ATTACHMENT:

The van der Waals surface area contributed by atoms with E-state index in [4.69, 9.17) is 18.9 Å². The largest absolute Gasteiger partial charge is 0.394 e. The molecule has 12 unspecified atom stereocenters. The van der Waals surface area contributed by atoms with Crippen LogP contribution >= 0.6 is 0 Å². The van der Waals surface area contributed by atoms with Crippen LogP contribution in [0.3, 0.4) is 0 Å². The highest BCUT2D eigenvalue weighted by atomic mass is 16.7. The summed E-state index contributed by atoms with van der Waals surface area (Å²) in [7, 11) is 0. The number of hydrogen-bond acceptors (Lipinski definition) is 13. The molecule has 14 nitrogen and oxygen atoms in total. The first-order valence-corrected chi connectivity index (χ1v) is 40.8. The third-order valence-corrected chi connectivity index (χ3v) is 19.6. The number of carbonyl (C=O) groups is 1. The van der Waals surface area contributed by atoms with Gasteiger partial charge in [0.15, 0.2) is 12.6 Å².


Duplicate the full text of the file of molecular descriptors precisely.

The van der Waals surface area contributed by atoms with E-state index in [4.69, 9.17) is 18.9 Å². The largest absolute Gasteiger partial charge is 0.394 e. The molecule has 12 unspecified atom stereocenters. The van der Waals surface area contributed by atoms with Crippen LogP contribution >= 0.6 is 0 Å². The van der Waals surface area contributed by atoms with Crippen LogP contribution in [0.3, 0.4) is 0 Å². The highest BCUT2D eigenvalue weighted by atomic mass is 16.7. The summed E-state index contributed by atoms with van der Waals surface area (Å²) in [7, 11) is 0. The number of hydrogen-bond acceptors (Lipinski definition) is 13. The molecule has 14 nitrogen and oxygen atoms in total. The first-order valence-corrected chi connectivity index (χ1v) is 40.8. The third-order valence-corrected chi connectivity index (χ3v) is 19.6. The number of carbonyl (C=O) groups is 1. The van der Waals surface area contributed by atoms with Gasteiger partial charge in [0.15, 0.2) is 12.6 Å².